When you sit with someone and honestly listen to them and where they are in processing their decision or situation, you may discover that you are not qualified to help them progress in their thinking. This is a great place for you to initiate the idea of professional therapy or support groups. If you are the primary support person for the woman wrestling with the decision of adoption, you need to be aware of how you are doing as well. You may find the need for you to seek help from a professional as well. This is an incredibly hard decision, and its weight is just too much to bear at times.
It seems so simple, but often we get in the mindset of helping without considering that we may not really know what the person needs. If you are supporting a person who is considering adoption, you must be very sensitive and humbly realize that you just don’t always know what the person needs. Let’s walk through a scenario.
Meet Kelly. Kelly is a (fictional) 40-year-old woman who has five kids. She is facing an unplanned pregnancy, her sixth child. She is considering adoption as an option for baby number six because she feels she is not financially, physically, or emotionally able to parent another child. Kelly is your sister, and you two are extremely close. You are very in tune with how she carries herself, her humor, her style, pretty much everything. So you talk with Kelly about the struggle she is having with the decisions she is trying to make for her baby. You want to help, but don’t ask.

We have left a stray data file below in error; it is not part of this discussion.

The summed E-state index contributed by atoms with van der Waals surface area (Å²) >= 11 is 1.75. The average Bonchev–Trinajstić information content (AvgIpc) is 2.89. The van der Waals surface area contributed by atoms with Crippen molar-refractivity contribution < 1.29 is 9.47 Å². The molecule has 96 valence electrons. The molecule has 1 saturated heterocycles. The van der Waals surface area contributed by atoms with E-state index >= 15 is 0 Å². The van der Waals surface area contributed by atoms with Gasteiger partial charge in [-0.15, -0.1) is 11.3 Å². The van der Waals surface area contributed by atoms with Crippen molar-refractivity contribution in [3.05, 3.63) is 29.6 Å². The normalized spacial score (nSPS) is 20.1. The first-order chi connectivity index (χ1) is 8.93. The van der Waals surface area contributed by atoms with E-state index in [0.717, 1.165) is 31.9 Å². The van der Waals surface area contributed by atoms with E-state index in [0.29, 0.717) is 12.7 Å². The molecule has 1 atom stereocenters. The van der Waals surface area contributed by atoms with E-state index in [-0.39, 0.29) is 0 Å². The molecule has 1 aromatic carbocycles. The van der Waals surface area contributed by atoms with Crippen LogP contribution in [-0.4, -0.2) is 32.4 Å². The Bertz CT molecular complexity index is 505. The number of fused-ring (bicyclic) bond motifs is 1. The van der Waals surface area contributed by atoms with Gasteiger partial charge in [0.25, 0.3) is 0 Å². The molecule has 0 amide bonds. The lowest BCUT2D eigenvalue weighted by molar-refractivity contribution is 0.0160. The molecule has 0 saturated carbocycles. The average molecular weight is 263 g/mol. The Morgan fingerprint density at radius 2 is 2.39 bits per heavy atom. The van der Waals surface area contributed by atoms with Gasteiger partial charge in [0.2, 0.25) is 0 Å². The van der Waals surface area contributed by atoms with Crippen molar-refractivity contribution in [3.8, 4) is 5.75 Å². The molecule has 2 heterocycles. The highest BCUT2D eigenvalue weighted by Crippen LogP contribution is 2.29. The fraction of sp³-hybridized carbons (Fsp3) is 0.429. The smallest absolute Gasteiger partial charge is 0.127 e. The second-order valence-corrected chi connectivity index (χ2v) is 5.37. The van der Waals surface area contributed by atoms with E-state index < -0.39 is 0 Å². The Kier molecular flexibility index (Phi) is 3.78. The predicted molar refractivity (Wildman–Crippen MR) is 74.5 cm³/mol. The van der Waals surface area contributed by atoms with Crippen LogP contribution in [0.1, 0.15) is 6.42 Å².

You go into sister muscle memory, make a few calls, and arrange for friends and family to provide several meals for Kelly and her family. You call Kelly and she breaks down in tears and lets you know you have overstepped. You feel terrible but don’t understand what made her mad. Well, let’s break it down. Kelly is facing a potentially devastating loss. She feels overwhelmed by the fact that she doesn’t feel capable of caring for another child. She is extremely sad and feels like a failure. One of the only things helping her feel adequate is having dinner on the table for her family, and you just took that away from her. Unknowingly, you made her feel like she can’t provide for the needs of her family.